Little Man, Big Mountain
Posted on: March 1, 2007
Nicolas Kalisz redpointing Pitch 25 (5.13a), Rainbow Jambaia (VI 5.13, ca. 1000m, Arran-Arran-Calderon-Gibson-Heason-Klenov-Rangel, 2005), Auyan Tepui, Venezuela, during the March 2006 second ascent. [Photo] Evrard Wendenbaum
Nicolas Kalisz was redpointing the last 5.13 crux, Pitch 25, during the second free ascent of one of most difficult climbs in the world: Rainbow Jambaia on Venezuela's Auyan Tepui. Yet through my camera lens, his figure appeared tiny, as the earth's largest waterfall, Angel Falls, shimmered past him and Arnaud Petit down 800 meters of overhanging orange and gray stone and poured into the immense Venezuelan rainforest. As I stood on my tiptoes to try to get a more striking view, I suddenly dropped twenty centimeters. One of the two cams in my bomber-looking anchor had blown, and now only a single piece held me above the void.
I realized then how small and vulnerable we are compared to the walls and peaks we climb. Over the past year as a photographer, I've followed climbers in their adventures around the world, and this experience has repeated itself in different forms, but the pattern is always the same.
In May, I was a thousand meters up a new-route attempt on the east face of The Mooses Tooth, with Christophe Dumarest and Aymeric Clouet. A cluster of cornices hung directly above, and it looked as though the first good ray of sun might send them down. Every few minutes, shards of transparent ice fell, invisible, with the sound of a thousand explosives. It was unnerving to know that something we couldn't even see might kill us. A few days before, a series of avalanches had struck Christophe and Aymeric. It was time to escape. Although the attempt failed, we left Alaska's Buckskin Glacier thrilled by the experience of having passed so lightly through such an intense, colossal landscape. As Christophe put it, "The vastness of the faces, the constraints of alpine style, the absence of night, the isolation and the commitment.... Against our society's Manichean model of winners and losers, alpinism offers ever more rich nuances."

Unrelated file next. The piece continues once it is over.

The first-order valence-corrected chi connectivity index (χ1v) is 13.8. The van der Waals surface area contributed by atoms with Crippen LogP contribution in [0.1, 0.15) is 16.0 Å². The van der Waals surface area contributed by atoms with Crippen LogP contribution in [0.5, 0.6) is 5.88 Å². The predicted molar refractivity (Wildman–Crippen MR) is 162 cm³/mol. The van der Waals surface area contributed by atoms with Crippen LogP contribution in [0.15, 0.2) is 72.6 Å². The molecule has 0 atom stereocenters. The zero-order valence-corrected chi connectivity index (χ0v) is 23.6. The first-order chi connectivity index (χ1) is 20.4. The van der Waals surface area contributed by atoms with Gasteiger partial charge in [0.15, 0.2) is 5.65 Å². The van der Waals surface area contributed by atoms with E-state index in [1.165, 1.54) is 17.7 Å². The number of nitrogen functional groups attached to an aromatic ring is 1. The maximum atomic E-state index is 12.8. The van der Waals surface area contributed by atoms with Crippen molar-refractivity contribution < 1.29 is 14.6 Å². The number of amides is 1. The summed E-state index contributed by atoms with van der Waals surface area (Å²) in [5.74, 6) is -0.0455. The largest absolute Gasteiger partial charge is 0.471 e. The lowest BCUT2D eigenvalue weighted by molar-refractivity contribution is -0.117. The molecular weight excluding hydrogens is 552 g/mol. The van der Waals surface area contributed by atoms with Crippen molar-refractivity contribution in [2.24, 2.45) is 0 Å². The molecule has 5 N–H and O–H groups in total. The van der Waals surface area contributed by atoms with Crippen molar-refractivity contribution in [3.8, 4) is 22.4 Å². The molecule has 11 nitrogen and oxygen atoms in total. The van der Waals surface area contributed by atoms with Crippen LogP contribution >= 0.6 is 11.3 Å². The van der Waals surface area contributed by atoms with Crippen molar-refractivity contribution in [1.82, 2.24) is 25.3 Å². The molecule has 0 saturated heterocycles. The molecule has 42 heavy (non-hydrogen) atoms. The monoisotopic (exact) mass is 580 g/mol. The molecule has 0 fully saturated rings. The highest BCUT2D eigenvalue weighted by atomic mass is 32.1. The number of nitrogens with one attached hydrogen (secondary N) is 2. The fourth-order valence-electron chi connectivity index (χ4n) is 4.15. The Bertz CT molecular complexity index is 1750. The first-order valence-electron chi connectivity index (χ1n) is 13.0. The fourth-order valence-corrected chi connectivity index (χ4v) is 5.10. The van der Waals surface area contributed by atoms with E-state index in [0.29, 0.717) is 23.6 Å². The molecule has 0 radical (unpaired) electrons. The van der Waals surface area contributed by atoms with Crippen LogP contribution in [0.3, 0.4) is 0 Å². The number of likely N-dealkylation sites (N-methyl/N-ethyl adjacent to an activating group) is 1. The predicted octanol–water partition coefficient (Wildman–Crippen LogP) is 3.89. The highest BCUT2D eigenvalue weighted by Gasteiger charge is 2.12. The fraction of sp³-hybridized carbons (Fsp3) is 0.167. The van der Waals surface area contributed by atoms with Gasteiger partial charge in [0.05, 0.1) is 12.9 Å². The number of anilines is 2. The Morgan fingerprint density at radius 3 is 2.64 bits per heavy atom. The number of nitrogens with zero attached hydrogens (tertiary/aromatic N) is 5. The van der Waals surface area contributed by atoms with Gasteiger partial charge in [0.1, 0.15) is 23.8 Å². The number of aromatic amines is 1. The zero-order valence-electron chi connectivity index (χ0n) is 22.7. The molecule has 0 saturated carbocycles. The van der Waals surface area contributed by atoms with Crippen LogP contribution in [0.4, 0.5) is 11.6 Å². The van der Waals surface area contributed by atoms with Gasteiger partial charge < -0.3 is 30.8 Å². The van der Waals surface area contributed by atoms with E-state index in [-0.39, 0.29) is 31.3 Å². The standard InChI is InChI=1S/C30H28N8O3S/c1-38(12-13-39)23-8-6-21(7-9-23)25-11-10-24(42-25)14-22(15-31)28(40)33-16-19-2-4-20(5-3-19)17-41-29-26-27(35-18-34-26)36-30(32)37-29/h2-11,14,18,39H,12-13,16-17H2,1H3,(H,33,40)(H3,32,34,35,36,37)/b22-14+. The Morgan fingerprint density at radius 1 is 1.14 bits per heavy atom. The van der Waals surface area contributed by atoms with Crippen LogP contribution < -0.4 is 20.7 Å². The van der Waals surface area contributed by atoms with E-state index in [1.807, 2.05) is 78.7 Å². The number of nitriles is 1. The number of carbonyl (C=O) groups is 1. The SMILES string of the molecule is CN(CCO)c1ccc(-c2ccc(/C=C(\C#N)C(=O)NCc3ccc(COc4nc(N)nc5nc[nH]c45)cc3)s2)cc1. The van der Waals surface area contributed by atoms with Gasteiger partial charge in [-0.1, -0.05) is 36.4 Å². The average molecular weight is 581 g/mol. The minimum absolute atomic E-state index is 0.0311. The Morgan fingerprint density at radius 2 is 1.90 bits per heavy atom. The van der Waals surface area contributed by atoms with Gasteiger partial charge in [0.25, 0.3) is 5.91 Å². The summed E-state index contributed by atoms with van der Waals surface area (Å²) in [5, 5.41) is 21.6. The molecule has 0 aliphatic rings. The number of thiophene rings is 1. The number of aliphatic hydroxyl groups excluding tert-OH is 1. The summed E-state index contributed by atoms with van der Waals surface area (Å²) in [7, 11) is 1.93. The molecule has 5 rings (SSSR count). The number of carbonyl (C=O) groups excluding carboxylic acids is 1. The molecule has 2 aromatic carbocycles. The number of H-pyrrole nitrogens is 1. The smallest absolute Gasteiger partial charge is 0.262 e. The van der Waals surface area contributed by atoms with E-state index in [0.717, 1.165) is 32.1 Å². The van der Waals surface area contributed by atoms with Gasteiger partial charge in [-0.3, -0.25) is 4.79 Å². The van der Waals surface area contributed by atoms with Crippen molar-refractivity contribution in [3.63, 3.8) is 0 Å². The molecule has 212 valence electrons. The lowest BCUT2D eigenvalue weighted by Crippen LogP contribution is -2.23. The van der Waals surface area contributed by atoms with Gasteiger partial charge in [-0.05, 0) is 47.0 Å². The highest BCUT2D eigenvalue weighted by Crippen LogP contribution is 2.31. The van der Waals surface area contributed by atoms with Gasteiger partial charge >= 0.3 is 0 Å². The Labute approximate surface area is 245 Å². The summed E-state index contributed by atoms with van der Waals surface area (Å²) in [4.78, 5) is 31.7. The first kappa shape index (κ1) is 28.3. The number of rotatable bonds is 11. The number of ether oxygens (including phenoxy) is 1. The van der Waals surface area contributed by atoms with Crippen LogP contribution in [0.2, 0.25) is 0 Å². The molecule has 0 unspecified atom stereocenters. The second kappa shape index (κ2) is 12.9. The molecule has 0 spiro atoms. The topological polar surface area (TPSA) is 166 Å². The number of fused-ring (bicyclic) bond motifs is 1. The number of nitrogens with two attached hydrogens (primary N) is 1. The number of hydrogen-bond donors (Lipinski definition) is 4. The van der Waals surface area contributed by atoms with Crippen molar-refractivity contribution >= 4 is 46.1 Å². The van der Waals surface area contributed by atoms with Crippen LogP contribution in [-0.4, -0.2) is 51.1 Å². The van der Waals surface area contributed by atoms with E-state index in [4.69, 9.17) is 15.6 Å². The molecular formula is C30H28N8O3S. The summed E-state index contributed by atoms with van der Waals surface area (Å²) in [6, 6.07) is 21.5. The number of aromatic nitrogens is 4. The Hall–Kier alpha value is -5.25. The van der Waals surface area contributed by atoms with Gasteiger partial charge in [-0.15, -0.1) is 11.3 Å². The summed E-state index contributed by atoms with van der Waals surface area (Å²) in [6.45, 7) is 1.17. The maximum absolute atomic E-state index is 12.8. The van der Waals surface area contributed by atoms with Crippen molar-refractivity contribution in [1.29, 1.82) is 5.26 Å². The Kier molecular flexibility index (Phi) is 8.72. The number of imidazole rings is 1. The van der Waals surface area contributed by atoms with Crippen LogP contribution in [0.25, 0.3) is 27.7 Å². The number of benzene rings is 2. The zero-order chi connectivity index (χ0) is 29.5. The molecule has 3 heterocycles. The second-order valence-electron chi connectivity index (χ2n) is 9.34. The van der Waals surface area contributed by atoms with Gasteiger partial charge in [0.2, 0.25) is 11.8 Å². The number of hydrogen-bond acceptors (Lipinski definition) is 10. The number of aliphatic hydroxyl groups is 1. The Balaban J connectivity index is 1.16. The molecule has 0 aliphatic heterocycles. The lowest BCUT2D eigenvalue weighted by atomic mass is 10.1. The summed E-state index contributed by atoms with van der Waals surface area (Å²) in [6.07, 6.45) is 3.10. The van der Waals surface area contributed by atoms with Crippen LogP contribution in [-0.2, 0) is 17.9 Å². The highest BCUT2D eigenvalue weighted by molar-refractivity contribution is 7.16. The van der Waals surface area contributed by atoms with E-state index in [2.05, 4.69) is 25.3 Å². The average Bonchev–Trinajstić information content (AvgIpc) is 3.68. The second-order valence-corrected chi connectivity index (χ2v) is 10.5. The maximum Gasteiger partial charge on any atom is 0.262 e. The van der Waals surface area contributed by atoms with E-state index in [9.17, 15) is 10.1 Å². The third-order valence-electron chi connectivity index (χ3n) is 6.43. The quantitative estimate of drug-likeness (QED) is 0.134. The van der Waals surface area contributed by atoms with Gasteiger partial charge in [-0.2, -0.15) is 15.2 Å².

Two months later, I found more of these nuances in Pakistan, high on the West Pillar of Trango Tower (6239m). As Giovanni Quirci, Francesco Pellanda and Christophe Steck worked their way up 1100 meters of granite to make the route's second—and nearly its first free—ascent, the narrow spire shone red and gold against the snowy peaks, the glaciers and the sky. Though Giovanni freed Pitch 13 (5.13b) with only one fall, an incredible feat at such an altitude, the mountain remained unperturbed. The beauty and the power of the Karakoram took the foreground of the scene—and our actions among them, however significant they seemed to us, could only be the background.
Giovanni Quirici free climbing Pitch 14 (5.12b) of the West Pillar (aka Gran Diedre Desplomado, VI 5.11 A4, 1100m), Trango Tower (6239m), Karakoram, Pakistan, during the second ascent, in August 2006. [Photo] Evrard Wendenbaum
Romain Pagnoux and Olivier Deroche on Punta Giradili (5.11d, 400m), Gennargentu, Sardinia, Italy, June 2005. [Photo] Evrard Wendenbaum
Climbing the Grande Glacier, with the south face of Fitz Roy in the background, Patagonia, Argentina, August 2005. [Photo] Evrard Wendenbaum
Antoine Richard bouldering in a rice field, Hampi, Karnataka, India, January 2004. [Photo] Evrard Wendenbaum
Francesco Pellanda onsighting 5.12b at 5600 meters, West Pillar, Trango Tower. [Photo] Evrard Wendenbaum
Romain Pagnoux leading out on Punta Giradili. [Photo] Evrard Wendenbaum
Nicolas Kalisz lowering out on Rainbow Jambaia. [Photo] Evrard Wendenbaum